again. That is, the option produces a one-time
plugin-installation operation that persists for a single server
plugins to be loaded even when
--skip-grant-tables is given
(which causes the server to ignore the
--early-plugin-load also enable
plugins to be loaded at startup that cannot be loaded at
Each instance of
--plugin-loadresets the set of plugins to load at startup, whereas
--plugin-load-addadds a plugin or plugins to the set of plugins to be loaded without resetting the current set. Consequently, if multiple instances of
--plugin-loadare specified, only the last one applies. With multiple instances of
--plugin-load-add, all of them apply.
The argument format is the same as for
--plugin-load, but multiple instances of
--plugin-load-addcan be used to avoid specifying a large set of plugins as a single long unwieldy
--plugin-load-addcan be given in the absence of
--plugin-load, but any instance of
--plugin-load-addthat appears before
--plugin-loadhas no effect because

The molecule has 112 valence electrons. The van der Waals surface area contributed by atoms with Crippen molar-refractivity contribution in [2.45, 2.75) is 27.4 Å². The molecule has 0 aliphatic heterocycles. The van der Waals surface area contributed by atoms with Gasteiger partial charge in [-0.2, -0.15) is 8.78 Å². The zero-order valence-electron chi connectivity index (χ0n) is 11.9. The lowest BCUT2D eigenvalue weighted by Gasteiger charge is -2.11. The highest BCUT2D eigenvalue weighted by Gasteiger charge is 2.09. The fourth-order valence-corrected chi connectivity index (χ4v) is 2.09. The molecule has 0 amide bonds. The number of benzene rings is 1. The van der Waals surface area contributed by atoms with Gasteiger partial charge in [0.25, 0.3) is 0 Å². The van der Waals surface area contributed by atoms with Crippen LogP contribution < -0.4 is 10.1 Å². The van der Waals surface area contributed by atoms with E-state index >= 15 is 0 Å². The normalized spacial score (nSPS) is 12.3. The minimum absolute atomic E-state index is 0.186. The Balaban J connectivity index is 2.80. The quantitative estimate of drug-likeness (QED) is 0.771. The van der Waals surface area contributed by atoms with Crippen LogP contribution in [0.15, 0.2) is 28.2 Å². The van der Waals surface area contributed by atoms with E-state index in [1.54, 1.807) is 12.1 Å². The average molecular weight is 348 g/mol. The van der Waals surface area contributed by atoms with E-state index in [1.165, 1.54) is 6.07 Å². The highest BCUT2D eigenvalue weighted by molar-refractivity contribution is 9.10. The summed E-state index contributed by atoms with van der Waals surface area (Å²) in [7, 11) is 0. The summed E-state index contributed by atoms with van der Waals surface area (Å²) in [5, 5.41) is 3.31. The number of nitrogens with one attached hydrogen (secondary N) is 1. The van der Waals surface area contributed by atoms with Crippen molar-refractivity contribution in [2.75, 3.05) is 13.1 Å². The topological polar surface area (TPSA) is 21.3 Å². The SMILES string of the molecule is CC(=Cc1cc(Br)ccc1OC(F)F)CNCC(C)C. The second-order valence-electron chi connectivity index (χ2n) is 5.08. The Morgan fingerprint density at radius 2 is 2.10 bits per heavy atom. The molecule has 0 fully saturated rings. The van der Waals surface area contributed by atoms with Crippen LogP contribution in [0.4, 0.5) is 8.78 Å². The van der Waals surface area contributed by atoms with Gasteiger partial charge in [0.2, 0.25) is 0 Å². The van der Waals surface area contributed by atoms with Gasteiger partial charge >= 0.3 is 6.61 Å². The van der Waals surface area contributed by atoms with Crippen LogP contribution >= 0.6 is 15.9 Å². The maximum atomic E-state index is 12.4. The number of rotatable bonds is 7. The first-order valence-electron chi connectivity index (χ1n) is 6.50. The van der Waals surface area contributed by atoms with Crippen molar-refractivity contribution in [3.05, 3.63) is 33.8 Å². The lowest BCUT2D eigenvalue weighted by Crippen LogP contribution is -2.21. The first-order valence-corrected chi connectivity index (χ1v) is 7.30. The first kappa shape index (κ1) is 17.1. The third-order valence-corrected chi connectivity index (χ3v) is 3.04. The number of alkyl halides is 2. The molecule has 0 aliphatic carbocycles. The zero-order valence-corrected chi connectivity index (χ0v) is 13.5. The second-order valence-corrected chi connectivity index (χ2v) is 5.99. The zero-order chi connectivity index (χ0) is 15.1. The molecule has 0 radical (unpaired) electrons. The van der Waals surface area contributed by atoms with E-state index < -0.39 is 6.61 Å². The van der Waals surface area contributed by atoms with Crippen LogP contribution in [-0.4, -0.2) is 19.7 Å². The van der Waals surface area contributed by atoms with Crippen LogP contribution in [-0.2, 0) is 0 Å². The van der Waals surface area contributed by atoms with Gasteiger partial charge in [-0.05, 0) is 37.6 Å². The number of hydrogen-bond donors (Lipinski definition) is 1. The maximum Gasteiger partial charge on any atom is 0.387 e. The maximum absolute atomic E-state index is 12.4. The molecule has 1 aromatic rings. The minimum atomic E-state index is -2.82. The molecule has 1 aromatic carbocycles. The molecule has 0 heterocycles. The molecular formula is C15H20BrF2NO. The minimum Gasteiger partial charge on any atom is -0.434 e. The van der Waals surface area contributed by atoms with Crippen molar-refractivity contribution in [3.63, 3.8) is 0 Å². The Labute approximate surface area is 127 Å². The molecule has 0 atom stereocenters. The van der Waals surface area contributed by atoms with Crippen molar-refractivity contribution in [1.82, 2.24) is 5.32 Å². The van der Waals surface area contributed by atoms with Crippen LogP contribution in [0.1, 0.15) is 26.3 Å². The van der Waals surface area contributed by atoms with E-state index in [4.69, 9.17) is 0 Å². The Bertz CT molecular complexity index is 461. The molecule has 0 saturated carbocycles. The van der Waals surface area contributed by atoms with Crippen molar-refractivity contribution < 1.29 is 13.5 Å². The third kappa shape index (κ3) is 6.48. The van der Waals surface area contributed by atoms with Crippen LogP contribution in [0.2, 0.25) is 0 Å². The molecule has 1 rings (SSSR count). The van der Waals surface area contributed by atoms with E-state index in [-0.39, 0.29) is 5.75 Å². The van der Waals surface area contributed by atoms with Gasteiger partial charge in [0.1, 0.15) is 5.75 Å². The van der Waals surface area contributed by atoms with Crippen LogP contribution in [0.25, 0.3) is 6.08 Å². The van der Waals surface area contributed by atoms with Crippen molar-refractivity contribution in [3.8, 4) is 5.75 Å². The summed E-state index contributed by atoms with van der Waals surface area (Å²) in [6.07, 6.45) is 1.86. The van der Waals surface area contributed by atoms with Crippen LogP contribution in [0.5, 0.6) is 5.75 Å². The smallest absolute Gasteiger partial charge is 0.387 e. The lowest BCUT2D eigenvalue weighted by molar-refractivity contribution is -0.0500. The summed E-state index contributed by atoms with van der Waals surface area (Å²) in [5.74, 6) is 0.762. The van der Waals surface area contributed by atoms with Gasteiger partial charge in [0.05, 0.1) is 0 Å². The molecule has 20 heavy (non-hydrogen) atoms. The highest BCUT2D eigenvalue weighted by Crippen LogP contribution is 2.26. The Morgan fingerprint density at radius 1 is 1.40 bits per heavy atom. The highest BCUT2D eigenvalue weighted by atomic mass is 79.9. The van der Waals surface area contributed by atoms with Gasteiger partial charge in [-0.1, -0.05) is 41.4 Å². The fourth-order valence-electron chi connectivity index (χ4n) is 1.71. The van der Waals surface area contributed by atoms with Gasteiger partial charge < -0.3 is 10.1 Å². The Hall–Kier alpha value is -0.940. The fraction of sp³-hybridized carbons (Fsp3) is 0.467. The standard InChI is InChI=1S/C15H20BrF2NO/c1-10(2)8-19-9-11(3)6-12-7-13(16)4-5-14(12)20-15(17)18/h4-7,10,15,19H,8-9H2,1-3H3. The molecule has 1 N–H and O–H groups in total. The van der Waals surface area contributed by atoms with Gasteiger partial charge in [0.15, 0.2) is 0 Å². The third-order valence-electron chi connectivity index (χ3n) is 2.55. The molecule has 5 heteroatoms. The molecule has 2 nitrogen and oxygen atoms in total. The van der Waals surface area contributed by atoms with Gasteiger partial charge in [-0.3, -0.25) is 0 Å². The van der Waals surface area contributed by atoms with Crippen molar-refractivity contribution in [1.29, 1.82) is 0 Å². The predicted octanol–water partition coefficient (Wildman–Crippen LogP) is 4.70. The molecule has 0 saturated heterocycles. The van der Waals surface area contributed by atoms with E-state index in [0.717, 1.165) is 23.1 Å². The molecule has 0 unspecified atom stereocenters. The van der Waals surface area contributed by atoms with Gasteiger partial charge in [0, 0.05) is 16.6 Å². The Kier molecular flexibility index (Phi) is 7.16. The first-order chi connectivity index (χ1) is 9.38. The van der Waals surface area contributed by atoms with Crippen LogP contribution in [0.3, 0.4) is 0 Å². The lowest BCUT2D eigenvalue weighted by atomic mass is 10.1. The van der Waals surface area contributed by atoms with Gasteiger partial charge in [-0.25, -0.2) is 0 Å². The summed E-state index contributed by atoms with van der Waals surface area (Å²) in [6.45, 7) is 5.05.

--plugin-loadresets the set of plugins to load.
For example, these options:
are equivalent to these options:
and are also equivalent to this option:
But these options:
are equivalent to this option:
A plugin located in a plugin library file can be loaded at
runtime with the
statement. The statement also registers the plugin in the
mysql.plugin table to cause the server to
load it on subsequent restarts. For this reason,
INSTALL PLUGIN requires the
INSERT privilege for the
The plugin library file base name depends on your platform.
Common suffixes are
.so for Unix and
.dll for Windows.
option installs a plugin at server startup. To install a plugin
myplugin from a plugin library file
somepluglib.so, use these lines in a
In this case, the plugin is not registered in
mysql.plugin. Restarting the server without
causes the plugin not to be loaded at startup.
statement causes the server to load the plugin code from the
library file at runtime:
INSTALL PLUGIN myplugin SONAME 'somepluglib.so';
INSTALL PLUGIN also causes
“permanent” plugin registration: The plugin is
listed in the
mysql.plugin table to ensure
that the server loads it on subsequent restarts.
Many plugins can be loaded either at server startup or at
runtime. However, if a plugin is designed such that it must be